Jaco meets Joe Zawinul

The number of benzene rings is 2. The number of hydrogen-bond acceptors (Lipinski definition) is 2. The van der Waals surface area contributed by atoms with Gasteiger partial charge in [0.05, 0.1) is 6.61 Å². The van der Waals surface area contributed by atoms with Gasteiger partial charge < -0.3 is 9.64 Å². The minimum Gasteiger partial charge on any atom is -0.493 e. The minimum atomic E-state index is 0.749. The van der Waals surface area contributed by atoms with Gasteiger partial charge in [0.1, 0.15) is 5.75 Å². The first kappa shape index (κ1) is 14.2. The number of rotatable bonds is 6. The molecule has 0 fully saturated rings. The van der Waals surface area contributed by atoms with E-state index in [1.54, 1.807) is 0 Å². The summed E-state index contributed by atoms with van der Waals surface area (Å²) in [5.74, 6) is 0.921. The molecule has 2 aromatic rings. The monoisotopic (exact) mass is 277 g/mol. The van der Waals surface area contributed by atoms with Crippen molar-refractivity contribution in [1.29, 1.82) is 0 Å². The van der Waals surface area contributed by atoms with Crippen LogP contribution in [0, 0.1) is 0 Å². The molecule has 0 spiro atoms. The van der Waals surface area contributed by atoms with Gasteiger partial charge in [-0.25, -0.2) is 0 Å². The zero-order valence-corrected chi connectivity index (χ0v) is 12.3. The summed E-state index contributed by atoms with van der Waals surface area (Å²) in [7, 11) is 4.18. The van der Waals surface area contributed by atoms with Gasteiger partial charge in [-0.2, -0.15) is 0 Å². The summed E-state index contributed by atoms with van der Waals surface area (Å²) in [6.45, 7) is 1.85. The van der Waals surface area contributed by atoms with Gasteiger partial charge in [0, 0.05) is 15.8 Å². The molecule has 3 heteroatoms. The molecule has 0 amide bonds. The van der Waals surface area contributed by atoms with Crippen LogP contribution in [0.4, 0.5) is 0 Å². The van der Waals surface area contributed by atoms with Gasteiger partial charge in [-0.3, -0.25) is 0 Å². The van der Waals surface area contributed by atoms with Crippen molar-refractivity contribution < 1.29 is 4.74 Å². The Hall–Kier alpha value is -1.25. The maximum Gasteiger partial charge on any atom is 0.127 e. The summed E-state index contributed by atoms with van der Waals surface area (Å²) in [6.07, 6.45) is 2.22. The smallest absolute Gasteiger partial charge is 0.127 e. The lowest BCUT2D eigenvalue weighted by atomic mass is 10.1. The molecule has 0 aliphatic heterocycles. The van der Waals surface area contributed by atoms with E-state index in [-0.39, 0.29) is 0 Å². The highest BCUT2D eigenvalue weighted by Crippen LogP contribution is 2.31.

“Hello Mr. Zawinul, It’s an honor to meet you. My father really loved your piano work with Cannonball Adderley Quintet..” The young Jaco spoke respectfully, his long straight black hair, narrow features, almost a cross between Boticelli and Geronimo. The Weather Report concert in Miami was good, but not sold out. “…And..” Jaco continued, “…I am the greatest bass player in the world.” Joe was ready to tell this punk to fuck off when the woman who had introduced them interjected, “Don’t be too hasty. He just might be right.” Their correspondence consisted of casettes from Jaco to Joe. His playing was unique, unusual, lyrical, his fretless electric bass had nuance, tone and vibrato unlike anything, but he was young and untried. When Miroslav decided to leave the band, Joe called up Jaco to give him a try. Initially Jaco overplayed, bombastic and operatic. Joe had to cool him down, playing simply to fit into the arrangements, but when the song “Birdland” started to come together, it was obvious that Jaco was gifted beyond anyone’s expectations. The song is one of the most popular modern jazz songs, right up there with Take Five. Joe Zawinul was amazed and pleased at their success. He had resolved himself to playing dingy jazz clubs the rest of his life, but since Jaco joined the band they were headlining at colleges and festivals. They had a new young audience that loved their music. When Jaco recorded with Joni Mitchell he forced his way between Joni standing next to her engineer at the mixing console, he pushed the faders up that controlled the volume of his bass accompaniment to Joni’s song. It was suddenly very loud in the mix. “That’s the way it should be.” He said with conviction. Joni heard it; he was right. Jaco’s gorgeous fretless bass stayed way up in the mix.

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